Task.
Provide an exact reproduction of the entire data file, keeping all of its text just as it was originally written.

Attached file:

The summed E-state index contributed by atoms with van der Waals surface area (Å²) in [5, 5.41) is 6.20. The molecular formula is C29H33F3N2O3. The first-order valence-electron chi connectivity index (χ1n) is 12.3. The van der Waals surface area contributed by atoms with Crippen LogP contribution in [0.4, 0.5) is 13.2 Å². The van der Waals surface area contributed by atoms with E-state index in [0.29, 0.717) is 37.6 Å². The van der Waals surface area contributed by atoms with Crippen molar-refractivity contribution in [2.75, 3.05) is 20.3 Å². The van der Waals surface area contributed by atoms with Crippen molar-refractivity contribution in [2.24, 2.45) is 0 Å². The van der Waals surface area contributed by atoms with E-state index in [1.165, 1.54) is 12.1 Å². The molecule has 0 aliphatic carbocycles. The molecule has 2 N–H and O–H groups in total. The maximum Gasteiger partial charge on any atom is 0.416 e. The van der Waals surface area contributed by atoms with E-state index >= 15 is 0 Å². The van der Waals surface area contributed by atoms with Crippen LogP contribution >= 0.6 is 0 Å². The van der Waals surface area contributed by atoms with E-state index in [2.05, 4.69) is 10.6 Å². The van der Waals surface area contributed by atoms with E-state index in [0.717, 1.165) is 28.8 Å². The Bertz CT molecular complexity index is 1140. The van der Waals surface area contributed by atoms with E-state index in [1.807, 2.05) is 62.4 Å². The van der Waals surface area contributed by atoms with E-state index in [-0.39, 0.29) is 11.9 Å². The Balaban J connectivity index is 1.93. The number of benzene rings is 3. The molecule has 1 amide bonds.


The summed E-state index contributed by atoms with van der Waals surface area (Å²) in [5, 5.41) is 6.20. The molecular formula is C29H33F3N2O3. The first-order valence-electron chi connectivity index (χ1n) is 12.3. The van der Waals surface area contributed by atoms with Crippen LogP contribution in [0.4, 0.5) is 13.2 Å². The van der Waals surface area contributed by atoms with E-state index in [0.29, 0.717) is 37.6 Å². The van der Waals surface area contributed by atoms with Crippen molar-refractivity contribution in [2.75, 3.05) is 20.3 Å². The van der Waals surface area contributed by atoms with Crippen molar-refractivity contribution in [2.24, 2.45) is 0 Å². The van der Waals surface area contributed by atoms with E-state index in [1.165, 1.54) is 12.1 Å². The molecule has 0 aliphatic carbocycles. The molecule has 2 N–H and O–H groups in total. The maximum Gasteiger partial charge on any atom is 0.416 e. The van der Waals surface area contributed by atoms with E-state index >= 15 is 0 Å². The van der Waals surface area contributed by atoms with Crippen LogP contribution >= 0.6 is 0 Å². The van der Waals surface area contributed by atoms with E-state index in [2.05, 4.69) is 10.6 Å². The van der Waals surface area contributed by atoms with E-state index in [0.717, 1.165) is 28.8 Å². The Bertz CT molecular complexity index is 1140. The van der Waals surface area contributed by atoms with E-state index in [1.807, 2.05) is 62.4 Å². The van der Waals surface area contributed by atoms with E-state index in [-0.39, 0.29) is 11.9 Å². The Balaban J connectivity index is 1.93. The number of benzene rings is 3. The molecule has 1 amide bonds.